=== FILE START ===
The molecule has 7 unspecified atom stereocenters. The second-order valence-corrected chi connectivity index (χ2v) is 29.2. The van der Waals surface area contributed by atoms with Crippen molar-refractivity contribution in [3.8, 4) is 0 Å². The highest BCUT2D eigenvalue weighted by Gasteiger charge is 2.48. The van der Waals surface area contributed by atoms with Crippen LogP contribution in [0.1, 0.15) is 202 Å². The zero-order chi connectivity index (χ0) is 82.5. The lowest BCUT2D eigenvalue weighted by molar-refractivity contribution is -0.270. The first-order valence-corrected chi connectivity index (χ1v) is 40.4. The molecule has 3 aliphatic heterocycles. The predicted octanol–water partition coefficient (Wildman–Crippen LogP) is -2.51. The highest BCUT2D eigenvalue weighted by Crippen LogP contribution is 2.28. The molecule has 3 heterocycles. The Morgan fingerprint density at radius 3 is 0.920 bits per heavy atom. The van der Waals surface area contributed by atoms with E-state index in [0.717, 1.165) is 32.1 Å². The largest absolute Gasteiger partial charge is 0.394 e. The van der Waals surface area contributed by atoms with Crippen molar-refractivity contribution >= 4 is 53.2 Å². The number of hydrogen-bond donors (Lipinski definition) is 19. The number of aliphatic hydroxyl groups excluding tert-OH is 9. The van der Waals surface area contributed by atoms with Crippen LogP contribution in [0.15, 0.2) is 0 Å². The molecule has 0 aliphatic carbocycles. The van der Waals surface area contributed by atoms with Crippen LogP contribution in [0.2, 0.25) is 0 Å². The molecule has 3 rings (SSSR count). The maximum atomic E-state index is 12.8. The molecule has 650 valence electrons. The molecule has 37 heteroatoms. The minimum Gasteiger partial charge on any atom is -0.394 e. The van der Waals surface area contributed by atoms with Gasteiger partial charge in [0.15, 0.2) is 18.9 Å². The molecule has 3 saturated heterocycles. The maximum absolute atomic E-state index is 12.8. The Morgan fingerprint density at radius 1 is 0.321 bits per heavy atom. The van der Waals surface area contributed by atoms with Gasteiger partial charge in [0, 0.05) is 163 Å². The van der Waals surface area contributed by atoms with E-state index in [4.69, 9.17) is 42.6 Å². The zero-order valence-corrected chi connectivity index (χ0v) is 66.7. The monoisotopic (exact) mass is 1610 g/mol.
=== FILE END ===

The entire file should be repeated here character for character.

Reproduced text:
The molecule has 7 unspecified atom stereocenters. The second-order valence-corrected chi connectivity index (χ2v) is 29.2. The van der Waals surface area contributed by atoms with Crippen molar-refractivity contribution in [3.8, 4) is 0 Å². The highest BCUT2D eigenvalue weighted by Gasteiger charge is 2.48. The van der Waals surface area contributed by atoms with Crippen LogP contribution in [0.1, 0.15) is 202 Å². The zero-order chi connectivity index (χ0) is 82.5. The lowest BCUT2D eigenvalue weighted by molar-refractivity contribution is -0.270. The first-order valence-corrected chi connectivity index (χ1v) is 40.4. The molecule has 3 aliphatic heterocycles. The predicted octanol–water partition coefficient (Wildman–Crippen LogP) is -2.51. The highest BCUT2D eigenvalue weighted by Crippen LogP contribution is 2.28. The molecule has 3 heterocycles. The Morgan fingerprint density at radius 3 is 0.920 bits per heavy atom. The van der Waals surface area contributed by atoms with E-state index in [0.717, 1.165) is 32.1 Å². The largest absolute Gasteiger partial charge is 0.394 e. The van der Waals surface area contributed by atoms with Crippen molar-refractivity contribution >= 4 is 53.2 Å². The number of hydrogen-bond donors (Lipinski definition) is 19. The number of aliphatic hydroxyl groups excluding tert-OH is 9. The van der Waals surface area contributed by atoms with Crippen LogP contribution in [0.15, 0.2) is 0 Å². The molecule has 0 aliphatic carbocycles. The van der Waals surface area contributed by atoms with Crippen LogP contribution in [0.2, 0.25) is 0 Å². The molecule has 3 rings (SSSR count). The maximum atomic E-state index is 12.8. The molecule has 650 valence electrons. The molecule has 37 heteroatoms. The minimum Gasteiger partial charge on any atom is -0.394 e. The van der Waals surface area contributed by atoms with Gasteiger partial charge in [0.15, 0.2) is 18.9 Å². The molecule has 3 saturated heterocycles. The maximum absolute atomic E-state index is 12.8. The Morgan fingerprint density at radius 1 is 0.321 bits per heavy atom. The van der Waals surface area contributed by atoms with Gasteiger partial charge in [0, 0.05) is 163 Å². The van der Waals surface area contributed by atoms with E-state index in [4.69, 9.17) is 42.6 Å². The zero-order valence-corrected chi connectivity index (χ0v) is 66.7. The monoisotopic (exact) mass is 1610 g/mol.